What You Get To
GET TO: noun, slang. Tasks and circumstances viewed as a privilege or blessing because we get to do them. But we often take them for granted because they seem small or insignificant.
Just when spring was springing and staying well promised to blossom into reality, I broke my foot. It happened hours before I was to throw my sister a baby shower. Now a boot and crutches help me get around rather skiddishly.
What takes five minutes now takes fifteen. I plan my route through the house and remember to wear clothes with pockets to help me carry my phone. I can’t cook dinner, prep a bath, or get the mail without help.
I’m learning to receive and let go. Naturally, I thought I was over my winter FOMO. Turns out, sitting with a propped-up foot messes with one’s mind in serious ways. At night, I’ve had several good cries on the matter.
Recently, I’ve watched writing friends release books or get published in literary journal after journal. I’ve had to cancel classes and a writing conference. I’ve succumbed to comparison and self-defeating thoughts.
Move on to Better Things
When FOMO hits, it’s easy for resentment to build and pity parties to have their way with us. When receiving the gift of self-compassion proves tough, try get to’s.
Get to’s turn what we can’t do into what we can. They shift our perspective from what’s not to what is. A dose of gratitude. Get to’s open our eyes to what’s good.
FOMO fades when I get to:
- Snuggle up with my son to read The Lord of the Rings.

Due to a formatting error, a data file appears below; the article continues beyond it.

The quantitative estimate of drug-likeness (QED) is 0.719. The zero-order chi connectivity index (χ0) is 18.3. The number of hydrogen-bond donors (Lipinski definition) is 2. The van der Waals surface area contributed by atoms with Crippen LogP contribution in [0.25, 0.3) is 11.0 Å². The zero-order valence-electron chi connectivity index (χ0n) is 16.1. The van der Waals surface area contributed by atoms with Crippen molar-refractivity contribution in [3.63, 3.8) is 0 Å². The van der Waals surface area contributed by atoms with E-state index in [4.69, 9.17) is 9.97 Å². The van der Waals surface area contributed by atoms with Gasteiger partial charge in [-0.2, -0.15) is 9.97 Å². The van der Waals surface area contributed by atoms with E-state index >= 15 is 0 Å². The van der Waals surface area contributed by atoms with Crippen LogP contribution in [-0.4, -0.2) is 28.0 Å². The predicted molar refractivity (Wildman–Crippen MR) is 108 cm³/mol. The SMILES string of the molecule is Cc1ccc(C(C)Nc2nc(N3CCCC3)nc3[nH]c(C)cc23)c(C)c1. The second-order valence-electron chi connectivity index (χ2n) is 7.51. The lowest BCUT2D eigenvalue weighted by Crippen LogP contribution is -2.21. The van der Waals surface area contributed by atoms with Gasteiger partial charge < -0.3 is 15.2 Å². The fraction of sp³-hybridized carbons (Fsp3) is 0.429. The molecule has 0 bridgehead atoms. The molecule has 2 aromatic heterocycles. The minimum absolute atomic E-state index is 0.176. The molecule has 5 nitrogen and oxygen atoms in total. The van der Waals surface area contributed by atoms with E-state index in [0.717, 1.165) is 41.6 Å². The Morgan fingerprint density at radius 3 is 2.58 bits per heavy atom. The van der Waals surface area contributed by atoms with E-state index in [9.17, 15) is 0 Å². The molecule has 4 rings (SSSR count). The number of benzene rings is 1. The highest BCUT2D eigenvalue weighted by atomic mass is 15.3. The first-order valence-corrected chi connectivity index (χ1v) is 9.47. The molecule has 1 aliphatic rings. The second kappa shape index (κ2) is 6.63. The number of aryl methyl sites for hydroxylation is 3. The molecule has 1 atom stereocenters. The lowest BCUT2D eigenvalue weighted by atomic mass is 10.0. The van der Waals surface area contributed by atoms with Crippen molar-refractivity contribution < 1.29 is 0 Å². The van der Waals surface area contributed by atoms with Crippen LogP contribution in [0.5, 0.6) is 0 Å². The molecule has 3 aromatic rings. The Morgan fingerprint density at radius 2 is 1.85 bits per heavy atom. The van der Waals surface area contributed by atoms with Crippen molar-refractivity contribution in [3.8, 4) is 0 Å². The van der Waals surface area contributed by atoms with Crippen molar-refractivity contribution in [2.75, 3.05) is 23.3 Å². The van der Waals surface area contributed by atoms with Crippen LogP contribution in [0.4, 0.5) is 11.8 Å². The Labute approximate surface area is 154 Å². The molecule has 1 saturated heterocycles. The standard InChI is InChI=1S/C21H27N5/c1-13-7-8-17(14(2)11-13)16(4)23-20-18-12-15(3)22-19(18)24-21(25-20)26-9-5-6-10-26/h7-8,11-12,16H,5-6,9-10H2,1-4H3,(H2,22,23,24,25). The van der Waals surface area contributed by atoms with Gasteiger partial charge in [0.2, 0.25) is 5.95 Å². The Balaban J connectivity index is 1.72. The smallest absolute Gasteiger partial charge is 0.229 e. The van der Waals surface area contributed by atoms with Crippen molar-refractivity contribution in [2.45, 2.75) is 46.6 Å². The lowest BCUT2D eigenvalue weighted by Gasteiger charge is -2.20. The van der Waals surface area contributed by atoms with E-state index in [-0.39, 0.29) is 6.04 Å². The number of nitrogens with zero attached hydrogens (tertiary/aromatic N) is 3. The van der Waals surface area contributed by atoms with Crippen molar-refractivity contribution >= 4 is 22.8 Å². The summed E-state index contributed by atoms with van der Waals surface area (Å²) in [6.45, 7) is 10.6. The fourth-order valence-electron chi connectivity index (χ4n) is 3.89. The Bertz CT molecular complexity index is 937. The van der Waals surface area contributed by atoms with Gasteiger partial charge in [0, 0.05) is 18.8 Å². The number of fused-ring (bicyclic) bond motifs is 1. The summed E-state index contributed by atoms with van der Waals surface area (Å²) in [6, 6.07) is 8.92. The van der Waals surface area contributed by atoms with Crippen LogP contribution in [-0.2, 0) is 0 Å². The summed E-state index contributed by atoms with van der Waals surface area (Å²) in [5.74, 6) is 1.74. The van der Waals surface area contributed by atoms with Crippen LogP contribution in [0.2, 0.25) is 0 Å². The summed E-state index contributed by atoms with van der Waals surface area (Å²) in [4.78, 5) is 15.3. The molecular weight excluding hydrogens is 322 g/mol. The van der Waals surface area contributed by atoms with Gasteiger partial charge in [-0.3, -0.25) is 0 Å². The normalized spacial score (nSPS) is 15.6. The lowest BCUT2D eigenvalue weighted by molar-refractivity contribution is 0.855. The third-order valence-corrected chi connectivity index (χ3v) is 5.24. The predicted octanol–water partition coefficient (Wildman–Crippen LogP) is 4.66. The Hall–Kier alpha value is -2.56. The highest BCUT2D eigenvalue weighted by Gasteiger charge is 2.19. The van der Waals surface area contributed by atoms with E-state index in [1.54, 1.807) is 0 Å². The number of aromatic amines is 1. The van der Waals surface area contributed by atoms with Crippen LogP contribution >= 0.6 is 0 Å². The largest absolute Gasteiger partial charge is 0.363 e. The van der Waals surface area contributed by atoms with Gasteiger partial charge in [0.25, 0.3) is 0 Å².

- Help my daughter brush her hair.
- Receive a cheesy, heavenly casserole from a new friend.
- Understand someone else’s disability firsthand.
- Teach my kids how to be helpers with gusto.
True success is not the hustle. It’s not the have to’s and want to’s. It’s not attaining lofty goals, getting ahead, or even winning approval by what you do. Success is aiming your life with purpose and integrity. It’s serving God and others. Success is using what you’ve been given today to make the world more beautiful.Tweet This
Sometimes it is giving, and, sometimes, more often than we’d like to think, success is receiving humbly.
When FOMO Strikes, Remember
- Move at your pace, whether you’re a bullet train or a sniffly blob recuperating on the couch.
- Admit your humanity.
- Discern what is necessary today.
- Remember the value of rest.
- Honor quality over quantity.
- Enjoy a break from media noise. Ask yourself why it’s your default.
- Listen to what your body and your life are telling you. Tweet This
One day we are strong, the next we are weak. This is real life.
We don’t have to fear what we’re missing. We don’t have to do more to be more. Comparison kills our creativity. Let’s choose better. Slow down. Take care. Rest up. We’ll have more perspective, energy, and clarity for tomorrow.
Do what you get to, and do it with love.
Giveaway (This giveaway has ended.)
One of the best ways to fight FOMO is to celebrate friends’ successes. Today I’m giving away a signed copy of Kate Motaung‘s memoir A Place to Land: A Story of Longing and Belonging. She tackles the questions of, “Where is home?” and “How do we find hope in the midst of pain?”
Her story travels from Michigan to South Africa and back. I know Kate personally and her story intrigued me from the moment we met. She’s the real deal, on the page and in person. Her memoir shows us redemption rescues, even in the messy parts of our stories.
To enter, share your get to in the comments.
Giveaway runs from April 3, 2018, 4 p.m. CST through Tuesday, April 10, 2018, at 4 p.m. Winner will be identified in the comments. The winner has 36 hours to claim their book by emailing their mailing address at firstname.lastname@example.org, otherwise, a new winner will be chosen. USA and Canadian entries only.